Sharp’s full HD 1080p LCD television is an affordable competitor for the Samsung Series 6.
- Great colour handling, three digital inputs, smooth fast motion control
- Comparatively low contrast and black levels
The Sharp LC-46D85X LCD television has Full HD 1080p resolution and 100Hz technology. It stands up to its direct competitors, with similar image quality and functionality at a lower price.
Price$ 3,799.00 (AUD)
The Sharp LC-46D85X is a full HD 1080p LCD television with 100Hz technology that combines a classy, understated design with a simple interface and great picture quality.
The LC-46D85X LCD TV has a subtle evolution of the styling seen on the Sharp AQUOS D53X and D83X series. The lower screen bezel has a slim chrome strip running along the entire length while the rest of the surround is a glossy black. The television only measures 95mm in thickness; this is one of the more compact 46in televisions on the market. The remote control is very similar to the supplied remote from the Sharp D33X series. Its buttons are well spaced with back-lighting for dark conditions, although the layout isn't user friendly with the source button relying on a cryptic symbol rather than text. We did notice that the television’s stand is not able to swivel although thankfully off-axis viewing angles are good.
The on-screen menu of the LC-46D85X LCD TV is simple. It eschews the smooth grey XMB system of Sony’s XBR45 models and uses a white-on-blue design that we think is more easily seen from a distance. The LC-46D85X LCD television integrates Sharp’s latest television energy saving features, including Optical Picture Control to automatically change brightness levels and a timer to automatically switch the panel into standby mode.
Plenty of picture adjustment controls are available. From seven different picture modes, all but one can be altered and tweaked to provide the best possible image. An important note is that the User settings are independent for each input — for example, alterations on the HDMI inputs do not affect the HDTV input.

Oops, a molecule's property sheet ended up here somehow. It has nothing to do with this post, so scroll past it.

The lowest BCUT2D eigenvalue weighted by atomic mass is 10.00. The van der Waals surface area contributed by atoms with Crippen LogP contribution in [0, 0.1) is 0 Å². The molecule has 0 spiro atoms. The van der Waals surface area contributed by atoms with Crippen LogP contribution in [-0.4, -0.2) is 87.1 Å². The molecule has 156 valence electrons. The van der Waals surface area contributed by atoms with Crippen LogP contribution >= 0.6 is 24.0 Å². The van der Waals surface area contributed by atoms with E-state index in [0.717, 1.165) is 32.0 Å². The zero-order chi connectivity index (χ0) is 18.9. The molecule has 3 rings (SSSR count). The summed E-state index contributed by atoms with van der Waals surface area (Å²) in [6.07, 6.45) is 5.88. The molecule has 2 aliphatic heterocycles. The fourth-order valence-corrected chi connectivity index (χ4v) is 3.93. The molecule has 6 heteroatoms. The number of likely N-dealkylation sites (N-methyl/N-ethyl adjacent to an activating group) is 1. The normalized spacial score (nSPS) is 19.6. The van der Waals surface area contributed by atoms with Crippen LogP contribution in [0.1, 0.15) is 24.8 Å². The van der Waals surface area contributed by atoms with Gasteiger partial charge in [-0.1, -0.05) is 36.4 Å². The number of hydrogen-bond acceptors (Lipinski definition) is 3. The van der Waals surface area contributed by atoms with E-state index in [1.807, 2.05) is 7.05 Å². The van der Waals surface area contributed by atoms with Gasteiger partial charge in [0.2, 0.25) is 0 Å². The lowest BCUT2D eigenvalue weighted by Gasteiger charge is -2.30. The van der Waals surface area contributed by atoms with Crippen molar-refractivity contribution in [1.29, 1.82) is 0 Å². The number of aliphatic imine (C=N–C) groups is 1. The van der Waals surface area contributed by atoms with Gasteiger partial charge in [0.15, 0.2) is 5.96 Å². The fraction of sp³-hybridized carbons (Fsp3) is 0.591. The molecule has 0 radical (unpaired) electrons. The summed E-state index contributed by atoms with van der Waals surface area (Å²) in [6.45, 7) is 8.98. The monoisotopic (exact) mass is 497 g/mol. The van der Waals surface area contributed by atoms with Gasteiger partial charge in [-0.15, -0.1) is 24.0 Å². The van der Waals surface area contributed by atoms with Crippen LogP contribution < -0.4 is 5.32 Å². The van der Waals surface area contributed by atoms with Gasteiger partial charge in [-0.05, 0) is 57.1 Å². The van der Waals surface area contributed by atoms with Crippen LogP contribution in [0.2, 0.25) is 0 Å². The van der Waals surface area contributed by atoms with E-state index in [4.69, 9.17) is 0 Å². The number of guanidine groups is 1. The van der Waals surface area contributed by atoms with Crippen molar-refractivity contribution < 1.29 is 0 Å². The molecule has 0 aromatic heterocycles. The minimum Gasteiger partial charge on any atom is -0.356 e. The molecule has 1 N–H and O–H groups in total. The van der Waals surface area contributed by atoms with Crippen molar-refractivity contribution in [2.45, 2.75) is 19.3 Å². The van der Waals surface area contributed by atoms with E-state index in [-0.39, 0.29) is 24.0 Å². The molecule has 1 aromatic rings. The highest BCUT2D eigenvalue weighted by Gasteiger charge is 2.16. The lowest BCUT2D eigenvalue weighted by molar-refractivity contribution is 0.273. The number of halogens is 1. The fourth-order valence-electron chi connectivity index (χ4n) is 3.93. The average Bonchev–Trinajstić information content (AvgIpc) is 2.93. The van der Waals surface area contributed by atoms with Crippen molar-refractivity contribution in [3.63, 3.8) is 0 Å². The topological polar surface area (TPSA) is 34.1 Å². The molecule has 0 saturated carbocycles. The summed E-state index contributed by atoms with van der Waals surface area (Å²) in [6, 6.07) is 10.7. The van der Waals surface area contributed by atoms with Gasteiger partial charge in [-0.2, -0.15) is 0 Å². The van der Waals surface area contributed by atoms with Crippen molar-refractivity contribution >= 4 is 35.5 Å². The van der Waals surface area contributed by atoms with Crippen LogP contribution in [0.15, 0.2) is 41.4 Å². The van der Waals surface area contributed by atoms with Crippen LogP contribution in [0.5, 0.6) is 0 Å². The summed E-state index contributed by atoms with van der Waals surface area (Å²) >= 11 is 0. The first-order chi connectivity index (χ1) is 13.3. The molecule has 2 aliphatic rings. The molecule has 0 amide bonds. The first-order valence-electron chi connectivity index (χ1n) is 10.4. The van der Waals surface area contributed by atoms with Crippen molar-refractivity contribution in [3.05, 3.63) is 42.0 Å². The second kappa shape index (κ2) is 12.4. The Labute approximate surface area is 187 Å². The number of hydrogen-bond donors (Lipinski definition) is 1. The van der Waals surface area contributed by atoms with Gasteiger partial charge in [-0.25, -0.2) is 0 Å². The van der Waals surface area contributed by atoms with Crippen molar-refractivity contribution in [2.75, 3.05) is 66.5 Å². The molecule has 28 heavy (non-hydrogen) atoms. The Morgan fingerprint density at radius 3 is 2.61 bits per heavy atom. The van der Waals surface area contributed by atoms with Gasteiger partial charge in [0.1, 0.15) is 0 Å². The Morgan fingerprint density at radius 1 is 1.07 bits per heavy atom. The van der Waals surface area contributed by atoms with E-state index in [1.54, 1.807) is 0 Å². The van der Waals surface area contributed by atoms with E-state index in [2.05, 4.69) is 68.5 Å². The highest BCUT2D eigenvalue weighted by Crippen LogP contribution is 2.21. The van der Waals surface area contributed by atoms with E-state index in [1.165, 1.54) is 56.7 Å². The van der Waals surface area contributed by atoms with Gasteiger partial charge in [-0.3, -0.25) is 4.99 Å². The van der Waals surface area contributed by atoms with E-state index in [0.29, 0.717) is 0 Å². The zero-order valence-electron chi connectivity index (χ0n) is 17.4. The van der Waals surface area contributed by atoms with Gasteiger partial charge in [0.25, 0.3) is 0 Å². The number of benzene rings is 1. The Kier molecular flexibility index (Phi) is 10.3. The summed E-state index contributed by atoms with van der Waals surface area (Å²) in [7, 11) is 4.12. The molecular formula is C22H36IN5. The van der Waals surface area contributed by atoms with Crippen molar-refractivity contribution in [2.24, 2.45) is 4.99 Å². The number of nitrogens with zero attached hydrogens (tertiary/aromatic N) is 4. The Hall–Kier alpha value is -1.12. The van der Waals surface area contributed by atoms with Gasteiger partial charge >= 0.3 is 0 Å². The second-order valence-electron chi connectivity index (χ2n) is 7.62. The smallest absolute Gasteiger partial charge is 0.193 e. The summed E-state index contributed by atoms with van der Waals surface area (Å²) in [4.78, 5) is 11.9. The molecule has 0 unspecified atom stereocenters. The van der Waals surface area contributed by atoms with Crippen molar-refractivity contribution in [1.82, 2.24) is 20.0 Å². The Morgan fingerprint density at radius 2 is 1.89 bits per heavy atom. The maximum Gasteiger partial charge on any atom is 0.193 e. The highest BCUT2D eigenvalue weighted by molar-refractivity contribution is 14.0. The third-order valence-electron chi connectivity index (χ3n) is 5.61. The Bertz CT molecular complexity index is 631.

The LC-46D85X LCD TV has three HDMI inputs — this should be enough for all but the most hardcore AV enthusiast. Other connections range from a VGA input for PCs to component, composite and S-Video for older video devices. Stereo analog and optical digital audio outputs are also included. There is a USB port on the right side but this is for 'service' rather than as a host port for music or photos.
The LC-46D85X LCD TV's picture quality was exemplary in our tests. This screen is competing against the Samsung Series 6 and Toshiba REGZA XV500A panels, rather than the LED-backlit Sony XBR45 and Samsung Series 9 models which are significantly more expensive.
Black levels were good but not excellent; we would rate the panel slightly below the Samsung Series 6. We could not notice any of the cloudiness or banding that hampered its rival, though. Colour reproduction was great across the board, with perfectly saturated and vibrant tones — skin tones were especially well represented.
Contrast was an area that this television's performance slightly dipped, with some detail lost in especially dark scenes. However, the dynamic contrast setting is rated to 15000:1 and while we are not generally fans of dynamic backlight alteration this panel carried it out swiftly and with minimal disruption.
The unit handles high definition content without any problems. To test the TV's handling of Blu-ray content we watched the movie The Guardian. The Sharp LC-46D85X displayed the movie in crisp and intricate detail that is well resolved without over-sharpening. Standard definition video is surprisingly well up-scaled, with the processing giving an smooth look to our test DVD of The Matrix. Fast motion is handled well for an LCD panel, with no ghosting or stuttering visible. The Fine Motion Advanced 100Hz mode smooths out video without becoming overly blurry.
If you are looking for a full HD 100Hz panel which competes with Samsung’s Series 6 at a lower price point, be sure to consider the Sharp D85X series.
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The HP OfficeJet 250 Mobile Printer is a great device that fits perfectly into my fast paced and mobile lifestyle. My first impression of the printer itself was how incredibly compact and sleek the device was.
Wireless printing from my iPhone was also a handy feature, the whole experience was quick and seamless with no setup requirements - accessed through the default iOS printing menu options.
A smarter way to print for busy small business owners, combining speedy printing with scanning and copying, making it easier to produce high quality documents and images at a touch of a button.
I've had a multifunction printer in the office going on 10 years now. It was a neat bit of kit back in the day -- print, copy, scan, fax -- when printing over WiFi felt a bit like magic. It’s seen better days though and an upgrade’s well overdue. This HP OfficeJet Pro 8730 looks like it ticks all the same boxes: print, copy, scan, and fax. (Really? Does anyone fax anything any more? I guess it's good to know the facility’s there, just in case.) Printing over WiFi is more-or- less standard these days.
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